Arn Anderson Recalls WWE’s Brutal Schedule In The 80s & 90s


“The Enforcer” Arn Anderson opened up about WWE’s brutal schedule through the 1980s and ’90s, and what some stars did to cope with the demand.

Speaking on a recent episode of his ARN podcast, Anderson spoke candidly about how physically and mentally draining it was to be on the road so often.


You can check out some highlights from the podcast below:

WCW’s schedule compared to WWE: “You know what – I would have done a two out of three falls every TV show for a month to get to go back to WCW. Two out of three falls, every week. Would have been just fine.”

On never getting into pills: “Mentally, physically, everything. I was completely drained. That’s a hard place to work, man. You hear about guys smoking dope, and drinking, taking pills and shit. I never was a pill head, because I had no tolerance for any of that stuff. I bet I could take a five milligram Valium and sleep two days. I didn’t have the threshold for it. So I didn’t take it. But I could see why guys had to do some stuff.”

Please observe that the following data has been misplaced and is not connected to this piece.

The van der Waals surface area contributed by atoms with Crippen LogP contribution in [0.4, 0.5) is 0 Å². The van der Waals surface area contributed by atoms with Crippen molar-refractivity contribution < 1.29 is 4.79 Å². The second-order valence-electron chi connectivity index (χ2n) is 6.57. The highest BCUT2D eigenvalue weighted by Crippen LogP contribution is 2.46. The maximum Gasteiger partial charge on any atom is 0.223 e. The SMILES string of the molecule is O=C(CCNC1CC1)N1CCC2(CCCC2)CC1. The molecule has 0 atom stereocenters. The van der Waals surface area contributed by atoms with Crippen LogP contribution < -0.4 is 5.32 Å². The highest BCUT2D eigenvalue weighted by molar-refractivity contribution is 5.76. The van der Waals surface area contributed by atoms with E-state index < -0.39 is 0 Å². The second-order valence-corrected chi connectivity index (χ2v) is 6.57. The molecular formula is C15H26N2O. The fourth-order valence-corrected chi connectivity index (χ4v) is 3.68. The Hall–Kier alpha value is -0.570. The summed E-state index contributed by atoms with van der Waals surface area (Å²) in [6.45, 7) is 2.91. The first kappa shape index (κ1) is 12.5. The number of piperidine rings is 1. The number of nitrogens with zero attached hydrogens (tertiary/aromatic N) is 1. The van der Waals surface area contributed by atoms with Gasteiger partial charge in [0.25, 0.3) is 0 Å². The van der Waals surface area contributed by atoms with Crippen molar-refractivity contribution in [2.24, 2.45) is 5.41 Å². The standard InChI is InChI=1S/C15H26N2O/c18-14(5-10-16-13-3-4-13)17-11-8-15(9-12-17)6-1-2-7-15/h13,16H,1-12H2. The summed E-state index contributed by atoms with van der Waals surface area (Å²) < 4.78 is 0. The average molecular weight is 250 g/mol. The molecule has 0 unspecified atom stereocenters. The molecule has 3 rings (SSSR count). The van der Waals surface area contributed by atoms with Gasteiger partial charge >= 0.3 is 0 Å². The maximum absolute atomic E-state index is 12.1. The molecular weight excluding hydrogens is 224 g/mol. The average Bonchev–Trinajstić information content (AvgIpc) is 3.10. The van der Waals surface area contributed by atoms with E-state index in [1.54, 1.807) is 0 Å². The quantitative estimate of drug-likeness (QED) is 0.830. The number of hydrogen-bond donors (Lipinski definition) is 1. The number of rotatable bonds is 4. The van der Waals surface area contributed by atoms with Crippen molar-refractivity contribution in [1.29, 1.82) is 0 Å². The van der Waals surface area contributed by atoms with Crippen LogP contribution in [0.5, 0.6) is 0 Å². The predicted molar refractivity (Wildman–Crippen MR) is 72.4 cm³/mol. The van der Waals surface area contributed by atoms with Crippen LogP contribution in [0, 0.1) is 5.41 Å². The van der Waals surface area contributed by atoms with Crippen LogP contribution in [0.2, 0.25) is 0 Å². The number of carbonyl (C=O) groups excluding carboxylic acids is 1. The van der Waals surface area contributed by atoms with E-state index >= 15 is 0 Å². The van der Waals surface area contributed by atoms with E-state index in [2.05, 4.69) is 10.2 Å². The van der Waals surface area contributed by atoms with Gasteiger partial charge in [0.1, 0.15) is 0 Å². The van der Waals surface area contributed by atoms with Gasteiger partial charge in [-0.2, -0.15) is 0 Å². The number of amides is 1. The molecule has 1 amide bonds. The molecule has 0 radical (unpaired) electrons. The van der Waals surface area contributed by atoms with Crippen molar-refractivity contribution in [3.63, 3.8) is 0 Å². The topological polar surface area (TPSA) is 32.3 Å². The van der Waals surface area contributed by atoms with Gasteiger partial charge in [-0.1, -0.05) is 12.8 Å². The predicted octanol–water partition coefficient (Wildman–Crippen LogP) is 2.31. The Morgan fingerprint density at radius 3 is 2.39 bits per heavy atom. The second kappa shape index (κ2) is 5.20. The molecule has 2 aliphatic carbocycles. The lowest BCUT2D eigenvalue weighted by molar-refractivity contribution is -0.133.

Not getting much sleep thanks to the schedule: “Here’s one of the things that you may not think it’s a big deal. Try it for three months. When you’re on towards the end of the show, especially if you’re on last, and you’ve gotta go back to the hotel… you’re not going to get back to your hotel until probably 12:30. Every morning we had a six A.M. flight. That’s a four o’clock wakeup, if you stay around the airport area. Do the math. You’re in your room at 12:30, probably one-thirty getting to sleep. Up at three-thirty, four o’clock, because you had to be there at 5:15 for a six o’clock flight. All the guys were checking in; you had to go through security.”

The lifestyle being conducive to substance abuse: “It was a hard life, and I’m not kidding you. So if you had to suck down a six-pack, burn a doobie, take a pill, whatever it was; you were trying to crowd in and get that two and a half, three hours of sleep. And day after day, when you’d be out on a twelve-day run, my friend; it would wear you out, beat you up.”

How some talent tried to save money: “It was miserable. If you were on top, you could do some things to make your life a little easier. You could charter a plane if you wanted to. We weren’t making that kind of money. We were the rent-a-car guys, driving to every town, two to a room, and all the things you had to do to send your money home.”

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